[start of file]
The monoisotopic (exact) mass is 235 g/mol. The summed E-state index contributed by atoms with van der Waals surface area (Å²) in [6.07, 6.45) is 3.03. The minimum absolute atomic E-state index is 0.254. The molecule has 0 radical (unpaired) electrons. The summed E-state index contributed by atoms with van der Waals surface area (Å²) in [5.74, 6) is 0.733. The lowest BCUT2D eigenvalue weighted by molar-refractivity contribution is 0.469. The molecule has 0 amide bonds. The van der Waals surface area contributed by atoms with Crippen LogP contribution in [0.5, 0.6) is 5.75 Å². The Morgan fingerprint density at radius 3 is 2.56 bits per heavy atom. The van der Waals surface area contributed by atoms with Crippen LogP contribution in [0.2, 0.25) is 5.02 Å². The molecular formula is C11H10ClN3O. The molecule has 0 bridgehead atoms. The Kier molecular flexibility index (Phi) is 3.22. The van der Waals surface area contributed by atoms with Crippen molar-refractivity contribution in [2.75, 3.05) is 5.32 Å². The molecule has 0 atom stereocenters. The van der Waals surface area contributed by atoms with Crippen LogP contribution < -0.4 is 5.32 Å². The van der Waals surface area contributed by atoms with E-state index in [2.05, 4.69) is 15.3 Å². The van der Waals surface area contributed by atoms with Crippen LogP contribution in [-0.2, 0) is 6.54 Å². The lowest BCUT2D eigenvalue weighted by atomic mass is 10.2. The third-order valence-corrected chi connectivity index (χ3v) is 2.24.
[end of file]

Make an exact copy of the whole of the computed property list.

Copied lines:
The monoisotopic (exact) mass is 235 g/mol. The summed E-state index contributed by atoms with van der Waals surface area (Å²) in [6.07, 6.45) is 3.03. The minimum absolute atomic E-state index is 0.254. The molecule has 0 radical (unpaired) electrons. The summed E-state index contributed by atoms with van der Waals surface area (Å²) in [5.74, 6) is 0.733. The lowest BCUT2D eigenvalue weighted by molar-refractivity contribution is 0.469. The molecule has 0 amide bonds. The van der Waals surface area contributed by atoms with Crippen LogP contribution in [0.5, 0.6) is 5.75 Å². The Morgan fingerprint density at radius 3 is 2.56 bits per heavy atom. The van der Waals surface area contributed by atoms with Crippen LogP contribution in [0.2, 0.25) is 5.02 Å². The molecular formula is C11H10ClN3O. The molecule has 0 bridgehead atoms. The Kier molecular flexibility index (Phi) is 3.22. The van der Waals surface area contributed by atoms with Crippen molar-refractivity contribution in [2.75, 3.05) is 5.32 Å². The molecule has 0 atom stereocenters. The van der Waals surface area contributed by atoms with Crippen LogP contribution < -0.4 is 5.32 Å². The van der Waals surface area contributed by atoms with E-state index in [2.05, 4.69) is 15.3 Å². The van der Waals surface area contributed by atoms with Crippen LogP contribution in [-0.2, 0) is 6.54 Å². The lowest BCUT2D eigenvalue weighted by atomic mass is 10.2. The third-order valence-corrected chi connectivity index (χ3v) is 2.24.